If you don’t already have any shared storage in place and are looking to implement this workflow then it’s worth spending some time reading up on my articles ‘Post-Production Storage Solutions’, ‘Which Synology NAS is the Best for Video Editing’ and ‘Which QNAP NAS is the Best for Video Editing’. They will help you decide on the best course of action for your specific setup and team size.
You should also note, that while QNAP NASs are perfectly good for setting up your team with shared storage in the office, I will be using a Synology NAS as my preferred storage solution later in this article. This is mainly due to the great personal cloud feature that it has with it.
For that reason, I would suggest you look at Synology for your shared storage solution. They are great for first-time NAS users and have an abundance of in-built features for enhanced working.
Whichever route you take with your shared storage make sure it has some form of remote access to it. After all this is an article about remote editing.
By that, I mean that you can connect to an FTP server it runs, it has a remote access web browser client, it has a cloud sync server and client function, or that you can access it over your company VPN.
VPN vs Cloud vs FTP vs Remote Access
Ok, a big one here.
This will determine how you work going forwards.
There are benefits and limitations to each of these options but I’ll quickly run you through them and then go through how I decided to set up.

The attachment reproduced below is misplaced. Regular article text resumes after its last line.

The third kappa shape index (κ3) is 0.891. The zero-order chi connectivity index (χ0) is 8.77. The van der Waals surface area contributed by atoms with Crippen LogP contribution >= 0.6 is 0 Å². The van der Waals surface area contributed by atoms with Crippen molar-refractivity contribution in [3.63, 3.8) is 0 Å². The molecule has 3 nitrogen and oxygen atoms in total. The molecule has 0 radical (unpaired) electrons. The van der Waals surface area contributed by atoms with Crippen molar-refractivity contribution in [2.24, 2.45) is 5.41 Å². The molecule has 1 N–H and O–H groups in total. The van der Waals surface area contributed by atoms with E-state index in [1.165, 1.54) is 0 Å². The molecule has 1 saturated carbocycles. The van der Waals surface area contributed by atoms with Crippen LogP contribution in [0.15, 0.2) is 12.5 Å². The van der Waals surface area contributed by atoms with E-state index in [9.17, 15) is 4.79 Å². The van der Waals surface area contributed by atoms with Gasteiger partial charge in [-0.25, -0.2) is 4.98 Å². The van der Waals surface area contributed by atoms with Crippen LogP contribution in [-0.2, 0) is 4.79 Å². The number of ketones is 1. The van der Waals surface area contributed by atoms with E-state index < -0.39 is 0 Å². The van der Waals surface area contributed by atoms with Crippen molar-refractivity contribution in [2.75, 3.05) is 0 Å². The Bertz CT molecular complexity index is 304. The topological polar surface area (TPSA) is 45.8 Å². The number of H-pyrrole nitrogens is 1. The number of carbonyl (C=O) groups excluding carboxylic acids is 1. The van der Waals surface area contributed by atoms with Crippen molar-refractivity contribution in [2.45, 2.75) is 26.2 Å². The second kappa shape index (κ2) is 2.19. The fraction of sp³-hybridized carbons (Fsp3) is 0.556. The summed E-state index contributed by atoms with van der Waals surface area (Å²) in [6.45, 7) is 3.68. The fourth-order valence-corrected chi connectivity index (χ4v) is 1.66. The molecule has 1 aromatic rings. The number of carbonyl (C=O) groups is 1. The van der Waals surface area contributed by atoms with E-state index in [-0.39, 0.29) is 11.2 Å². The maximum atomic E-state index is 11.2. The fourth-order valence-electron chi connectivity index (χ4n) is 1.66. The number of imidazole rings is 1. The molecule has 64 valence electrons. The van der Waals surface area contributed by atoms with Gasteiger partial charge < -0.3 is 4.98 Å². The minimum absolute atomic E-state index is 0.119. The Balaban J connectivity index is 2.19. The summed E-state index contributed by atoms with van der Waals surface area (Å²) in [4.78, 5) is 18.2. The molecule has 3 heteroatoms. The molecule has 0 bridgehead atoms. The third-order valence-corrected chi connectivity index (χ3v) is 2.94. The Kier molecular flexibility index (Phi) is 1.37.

This may seem like the best way to connect to your shared storage and edit remotely because your connection mirrors that of your office LAN and as such your NAS is available to you as a network drive.
However, all is not as it seems.
VPN is a fairly old protocol in the days of internet technology and the bandwidth limitations that come with VPN will make working in this way pretty much impossible.
I initially used this route and would have transfers going overnight so that editors could have all the files they needed ready in the morning but this is slow and inefficient.
VPN bandwidths throttle you so much that even with a healthy home connection of 67Mb/s down and 17Mb/s up you would only get around 10-15% of that when working on a VPN, which is far too slow for real-time video editing.
Trying to transfer files up to 100s of GBs in size was not an option either.
Unless your company office VPN connection is super speed then this won’t work for you.
FTP was and still is an option to use for your remote editing workflow, especially if you are mounting the FTP drive as a virtual drive on your system with something like Mountain Duck.